Orb Weaver Spiders In Iowa: Identification And Behavior Of This Specie

Orb weaver spiders in Iowa come in so many different species that it’s hard to tell them apart from each other or from other types of spiders.

The orb-weaver spider family, Araneidae, is one of the most diverse in terms of size and appearance among all spider families.

You can find orb weavers all over the world, except in the Arctic and Antarctica. In North America alone, there are about 180 species of orb weaver spiders.

 

What Do Orb Weaver Spiders in Iowa Look Like?

Orb Weaver Spiders In Iowa
Picture Depicting What the Orb Weaver Spiders In Iowa Look Like

Despite their large size and fearsome appearance, orb weavers are not considered to be medically important. Orb weavers rarely bite and only do so when threatened and unable to escape.

If bitten by an orb weaver, the bite and injected venom are comparable to those of a bee sting, with no long-term implications unless the bite victim happens to be hyper-allergic to the venom.

However, the most noticeable thing about orb weaver spiders in Iowa isn’t their look, but the large webs they create.

Orb weaver spiders in Iowa build organized, circular webs, like the ones you see in Halloween decorations. These webs have radial silk strands that look like the spokes of a wheel, connected by many concentric circular strands.

The garden orb weaver spider’s web can be very large, up to three feet in diameter. In their natural habitat, you’ll often see these spiders hanging head-down in their web.

Like all spiders, orb weavers in Iowa have a cephalothorax (a fused head and thorax), an abdomen, eight legs, and fang-like mouthparts called chelicera.

Many orb weavers in Iowa are brightly colored with hairy or spiny legs and a large abdomen that overlaps the cephalothorax.

The appearance of their abdomens varies between species. Some have spiny, smooth, or irregularly shaped abdomens.

Most nocturnal orb weavers are brown or gray, while daytime species often have bright colors like yellow or orange with black markings.

 

Read also: Golden Orb Spiders; Facts, Behavior, Identification & Control

 

What is the Behavior Of Orb Weaver Spiders In Iowa?

These critters have special behaviors that are usually attributed to them:

  • Orb weaver spiders in Iowa are mostly nocturnal, often building or repairing their webs at night.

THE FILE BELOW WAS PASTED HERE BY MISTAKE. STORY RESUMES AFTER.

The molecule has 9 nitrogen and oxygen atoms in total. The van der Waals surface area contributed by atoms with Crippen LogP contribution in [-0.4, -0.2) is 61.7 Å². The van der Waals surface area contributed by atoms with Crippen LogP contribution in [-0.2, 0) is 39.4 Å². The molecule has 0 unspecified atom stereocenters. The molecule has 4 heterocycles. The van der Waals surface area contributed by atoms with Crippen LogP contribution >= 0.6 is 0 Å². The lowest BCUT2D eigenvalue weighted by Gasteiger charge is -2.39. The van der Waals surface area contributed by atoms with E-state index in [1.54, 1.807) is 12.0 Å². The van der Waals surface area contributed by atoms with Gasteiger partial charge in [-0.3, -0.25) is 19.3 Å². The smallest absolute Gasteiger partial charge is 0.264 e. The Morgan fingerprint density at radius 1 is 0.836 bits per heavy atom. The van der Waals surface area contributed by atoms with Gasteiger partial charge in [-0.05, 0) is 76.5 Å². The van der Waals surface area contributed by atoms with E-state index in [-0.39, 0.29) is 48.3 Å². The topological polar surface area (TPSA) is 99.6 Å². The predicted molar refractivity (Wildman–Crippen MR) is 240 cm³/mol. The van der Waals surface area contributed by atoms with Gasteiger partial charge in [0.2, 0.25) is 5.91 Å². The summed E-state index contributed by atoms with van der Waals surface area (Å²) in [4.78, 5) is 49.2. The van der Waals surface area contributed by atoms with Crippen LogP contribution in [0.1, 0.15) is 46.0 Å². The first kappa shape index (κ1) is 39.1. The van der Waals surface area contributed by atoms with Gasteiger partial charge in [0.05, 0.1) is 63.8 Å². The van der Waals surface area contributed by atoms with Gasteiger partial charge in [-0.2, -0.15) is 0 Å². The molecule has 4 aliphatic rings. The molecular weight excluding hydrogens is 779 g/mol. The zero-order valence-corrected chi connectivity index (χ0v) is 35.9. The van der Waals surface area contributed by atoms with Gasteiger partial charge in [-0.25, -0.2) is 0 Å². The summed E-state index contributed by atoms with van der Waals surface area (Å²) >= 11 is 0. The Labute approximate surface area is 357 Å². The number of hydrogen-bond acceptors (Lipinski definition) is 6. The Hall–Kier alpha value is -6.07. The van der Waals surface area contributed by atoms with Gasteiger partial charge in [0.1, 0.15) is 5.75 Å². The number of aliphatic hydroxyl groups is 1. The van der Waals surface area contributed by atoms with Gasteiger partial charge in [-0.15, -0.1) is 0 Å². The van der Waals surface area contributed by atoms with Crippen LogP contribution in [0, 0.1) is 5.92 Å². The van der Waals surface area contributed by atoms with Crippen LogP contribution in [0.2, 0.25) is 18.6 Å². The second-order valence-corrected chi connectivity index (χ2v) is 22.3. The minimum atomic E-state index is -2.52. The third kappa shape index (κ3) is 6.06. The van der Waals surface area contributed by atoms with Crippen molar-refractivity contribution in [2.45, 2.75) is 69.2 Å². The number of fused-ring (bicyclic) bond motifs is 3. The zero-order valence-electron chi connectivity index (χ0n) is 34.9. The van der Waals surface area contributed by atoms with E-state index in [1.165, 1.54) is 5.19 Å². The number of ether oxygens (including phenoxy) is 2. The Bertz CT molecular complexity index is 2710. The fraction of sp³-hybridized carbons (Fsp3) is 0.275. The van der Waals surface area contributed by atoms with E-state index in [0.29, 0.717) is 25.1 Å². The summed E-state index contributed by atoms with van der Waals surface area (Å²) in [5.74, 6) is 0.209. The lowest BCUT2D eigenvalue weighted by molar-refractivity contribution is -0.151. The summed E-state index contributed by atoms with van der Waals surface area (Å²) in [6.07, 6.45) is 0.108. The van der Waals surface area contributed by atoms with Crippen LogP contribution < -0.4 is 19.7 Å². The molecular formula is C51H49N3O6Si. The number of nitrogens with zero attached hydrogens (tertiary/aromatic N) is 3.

• Instead of hunting or wandering, they stay in their webs, waiting for prey to get caught. If they leave their webs, they hide nearby in places like rolled-up leaves or plant branches.
  • Homeowners usually notice orb weavers in late summer and fall, when the spiders are fully grown and their webs are most visible.
  • They feed on small insects, like:
    • Flies
    • Moths
    • Beetles
    • Wasps
    • Mosquitoes
    • Small frogs
    • Hummingbirds
  • Orb weavers prefer areas with plenty of prey and structures to support their webs. You’ll typically find them around night lights, tree branches, tall grass, weeds, fences, walls, and bushes.

 

Read also: Wolf Spider Austin Texas: Do These Spiders Pose Any Threat?

 

How to Prevent Orb Weaver Spiders in Iowa

Preventing orb weaver spiders is usually unnecessary unless an orb weaver builds a web in a location frequented by people, in which case someone could be adversely affected by arachnophobia, the extreme fear of spiders.

Some key preventive things a homeowner can do are the following:

  1. Orb weaver spiders are attracted to lights because they attract insects, their primary food source. Turn off unnecessary outdoor lights or use yellow bug lights to reduce insect activity near your home.
  2.  Inspect your home for cracks, gaps, and holes around doors, windows, and the foundation. Seal these entry points with caulk or weather stripping to prevent spiders from getting inside.
  3. Keep your yard free of debris, such as leaf piles, woodpiles, and overgrown vegetation. Trim bushes and trees away from your house to reduce the number of hiding spots for spiders.
  4. Natural repellents like essential oils (peppermint, tea tree, or eucalyptus) can deter spiders. Spray a mixture of these oils with water around your home’s exterior and entry points.
  5. Inside your home, keep areas clean and free of clutter. Regularly vacuum corners, ceilings, and other places where spiders might build webs.
  6.  Regularly remove any spider webs you find around your home and property. This discourages spiders from settling in and building new webs.

 

Read also: Black House Spiders In Colorado: Identifying These Unique Critters

 

Conclusion

In conclusion, orb weaver spiders in Iowa are interesting and important parts of our ecosystem.

Even though their large webs and nighttime activities can seem a bit creepy, these spiders help control insect populations.

By learning about their habits and where they like to live, we can appreciate their role and take simple steps to avoid unwanted run-ins. Ultimately, orb weavers do more good than harm, helping to keep the ecosystem in balance.

Thanks for reading!

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